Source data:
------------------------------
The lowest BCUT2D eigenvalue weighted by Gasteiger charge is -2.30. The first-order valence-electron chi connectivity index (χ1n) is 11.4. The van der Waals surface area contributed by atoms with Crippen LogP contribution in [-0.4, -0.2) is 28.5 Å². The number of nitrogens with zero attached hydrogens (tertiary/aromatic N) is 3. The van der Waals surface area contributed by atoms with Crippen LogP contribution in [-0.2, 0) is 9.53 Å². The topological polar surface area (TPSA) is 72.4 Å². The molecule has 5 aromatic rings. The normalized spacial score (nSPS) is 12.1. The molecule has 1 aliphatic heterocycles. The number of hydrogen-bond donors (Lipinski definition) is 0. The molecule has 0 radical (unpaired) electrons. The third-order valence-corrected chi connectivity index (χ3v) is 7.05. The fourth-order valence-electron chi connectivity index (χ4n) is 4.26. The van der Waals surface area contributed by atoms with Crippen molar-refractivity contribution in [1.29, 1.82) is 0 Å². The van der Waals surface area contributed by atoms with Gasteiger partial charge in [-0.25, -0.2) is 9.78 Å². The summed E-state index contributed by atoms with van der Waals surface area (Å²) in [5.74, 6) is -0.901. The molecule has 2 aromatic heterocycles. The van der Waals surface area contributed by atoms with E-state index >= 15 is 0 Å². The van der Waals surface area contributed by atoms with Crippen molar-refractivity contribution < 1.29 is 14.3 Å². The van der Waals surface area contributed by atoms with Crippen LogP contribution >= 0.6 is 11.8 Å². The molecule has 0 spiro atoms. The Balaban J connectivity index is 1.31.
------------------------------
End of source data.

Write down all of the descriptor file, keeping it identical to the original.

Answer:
The lowest BCUT2D eigenvalue weighted by Gasteiger charge is -2.30. The first-order valence-electron chi connectivity index (χ1n) is 11.4. The van der Waals surface area contributed by atoms with Crippen LogP contribution in [-0.4, -0.2) is 28.5 Å². The number of nitrogens with zero attached hydrogens (tertiary/aromatic N) is 3. The van der Waals surface area contributed by atoms with Crippen LogP contribution in [-0.2, 0) is 9.53 Å². The topological polar surface area (TPSA) is 72.4 Å². The molecule has 5 aromatic rings. The normalized spacial score (nSPS) is 12.1. The molecule has 1 aliphatic heterocycles. The number of hydrogen-bond donors (Lipinski definition) is 0. The molecule has 0 radical (unpaired) electrons. The third-order valence-corrected chi connectivity index (χ3v) is 7.05. The fourth-order valence-electron chi connectivity index (χ4n) is 4.26. The van der Waals surface area contributed by atoms with Crippen molar-refractivity contribution in [1.29, 1.82) is 0 Å². The van der Waals surface area contributed by atoms with Gasteiger partial charge in [-0.25, -0.2) is 9.78 Å². The summed E-state index contributed by atoms with van der Waals surface area (Å²) in [5.74, 6) is -0.901. The molecule has 2 aromatic heterocycles. The van der Waals surface area contributed by atoms with E-state index >= 15 is 0 Å². The van der Waals surface area contributed by atoms with Crippen molar-refractivity contribution < 1.29 is 14.3 Å². The van der Waals surface area contributed by atoms with Crippen LogP contribution >= 0.6 is 11.8 Å². The molecule has 0 spiro atoms. The Balaban J connectivity index is 1.31.